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Greece's ruling party faces trial by fires

The damage from widespread blazes could extend to the political system when elections are held this month.

September 01, 2007|Tracy Wilkinson | Times Staff Writer

ATHENS — When he called elections six months ahead of schedule, Greek Prime Minister Costas Karamanlis was ahead in the polls, had scored important economic success and probably expected an easy victory.

Then came Greece's most devastating fire season on record. A week of relentless blazes charred more than half a million acres of farmland and villages, killed at least 64 people and now threatens to upend national politics.

With harried firefighters from a dozen nations finally getting an upper hand on most of the wildfires, officials are assessing the political and economic fallout from the disaster.

The government estimates damages at more than $1.6 billion, about 0.6% of the country's gross domestic product, but says it will have access to as much as $800 million in emergency funds from the European Union. Greek news media put the total much higher.

The important olive oil industry will be badly hurt, officials say. In just one heavily hit area, Ilia, about 4 million olive trees were burned.

Overall, though, the government says, the fire-ravaged stretches of the Peloponnese peninsula in southern Greece account for only about 12% of agricultural output.

Tourism, Greece's top money-earner after shipping, may suffer if travelers eschew the once-lush forested beach areas of Peloponnesus. Tour operators say they hope travelers will reroute to unscathed parts of the country, such as Athens and most of the islands.

Much of the damage will be political.

Final polls before the Sept. 16 vote, published Friday, give a narrow lead to Karamanlis' New Democracy Party.

But they also show that both New Democracy and the main opposition party, the Socialists, who ruled for all but three years from 1981 until 2004, have lost ground because of public anger over the fires, government handling of the crisis and the years of neglect and corruption that made Greece such a tinderbox.

As a result, smaller parties will tend to benefit, analysts say, and their advances will eat away at any majority gained by the winner of the election. In Greece's parliamentary system, that means it will be more difficult for the winning party to govern.

"In that scenario, just one member of parliament can have enormous power over the prime minister," said Anthony Livanios, head of Alphametrics, a research agency that does polling for New Democracy.

Livanios does not believe Karamanlis miscalculated by calling elections when he did, and says voters will ultimately decide to stick with the ruling party at a time of crisis. But he expects New Democracy's majority in parliament to shrink to just a few seats.

With less of a mandate, Karamanlis will have trouble pushing through legislation that promises to be divisive and unpopular, such as pension reform that is crucial in a country with an aging population.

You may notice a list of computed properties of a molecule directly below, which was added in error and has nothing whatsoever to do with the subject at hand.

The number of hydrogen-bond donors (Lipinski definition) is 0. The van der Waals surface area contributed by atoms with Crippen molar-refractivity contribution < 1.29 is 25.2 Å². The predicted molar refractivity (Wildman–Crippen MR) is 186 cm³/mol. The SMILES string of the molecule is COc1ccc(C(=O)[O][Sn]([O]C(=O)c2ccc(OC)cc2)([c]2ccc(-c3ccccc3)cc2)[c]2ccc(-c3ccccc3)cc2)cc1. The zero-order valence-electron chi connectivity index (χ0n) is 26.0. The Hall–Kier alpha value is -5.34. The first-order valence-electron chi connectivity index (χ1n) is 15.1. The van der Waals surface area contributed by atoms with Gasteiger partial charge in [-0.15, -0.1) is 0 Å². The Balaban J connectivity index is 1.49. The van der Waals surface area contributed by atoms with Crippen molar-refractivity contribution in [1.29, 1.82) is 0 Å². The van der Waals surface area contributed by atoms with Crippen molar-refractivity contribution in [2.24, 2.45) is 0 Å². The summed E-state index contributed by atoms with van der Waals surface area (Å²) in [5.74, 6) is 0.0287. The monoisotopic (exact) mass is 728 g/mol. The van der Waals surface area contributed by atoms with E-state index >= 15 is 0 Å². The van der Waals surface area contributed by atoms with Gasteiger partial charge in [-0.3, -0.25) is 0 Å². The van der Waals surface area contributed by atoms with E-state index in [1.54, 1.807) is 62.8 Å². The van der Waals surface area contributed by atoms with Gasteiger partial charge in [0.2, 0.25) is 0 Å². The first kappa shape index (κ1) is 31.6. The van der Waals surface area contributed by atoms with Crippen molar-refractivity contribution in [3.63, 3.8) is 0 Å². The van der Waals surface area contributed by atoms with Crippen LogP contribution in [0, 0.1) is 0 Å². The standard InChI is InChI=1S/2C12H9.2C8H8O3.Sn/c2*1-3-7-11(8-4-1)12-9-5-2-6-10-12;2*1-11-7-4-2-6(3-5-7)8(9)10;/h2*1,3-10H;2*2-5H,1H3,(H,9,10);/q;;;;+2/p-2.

Karamanlis and his government were attacked bitterly by the public, opposition politicians and even the pro-government news media for what was seen as a slow and incompetent reaction to the fires.

Struggling to deflect the criticism, Karamanlis quickly announced cash handouts of more than $4,000 for victims. By Friday, the government said, it had paid nearly $100 million to 20,000 people who lost property or livestock.

But that program backfired too, with ugly scenes of desperate people storming banks to get the money. Scam artists also allegedly claimed money they did not qualify for.

One opposition newspaper, referring to the fire rampage as a "holocaust," branded the government handouts as "bribes so the dead can be forgotten." And the pro-government Kathimerini newspaper accused Karamanlis of election-season haste to give away money. "This has been yet another punch to our bankrupt political system," it said.

On the streets of Athens, public opinion Friday was divided and intense.

Peter Lambrou, 45, the proprietor of a coffee shop, said he remained firm in his support for the ruling New Democracy Party because he doubted the Socialists would have handled the crisis any more efficiently.

"I think the government did what it could," he said. "There were 200 fires on the same day. It was like 9/11 in the U.S."

Lorentzatou Aggeliki, a 65-year-old woman who was taking her granddaughter shopping near the downtown Omonia Square, agreed.

"I am very saddened by what happened, but it won't change how I vote," she said. Though she believes New Democracy will win, it probably will not be able to form a stable government, she said.

But Evangelos Lazaridis, a longtime supporter of the Socialist Party, was scathing in his criticism of the government.

"I'm ashamed of being Greek," said the barrel-chested administrator at an oil company. "When they can't protect our ancient monuments, the holiest thing for any country, then there's nothing else to say."

He was referring to reports that ancient Olympia, the birthplace of the Olympic Games nearly 3,000 years ago, was damaged in the fires.

"If the prime minister had any sensitivity, he would resign," added Lazaridis, 50.

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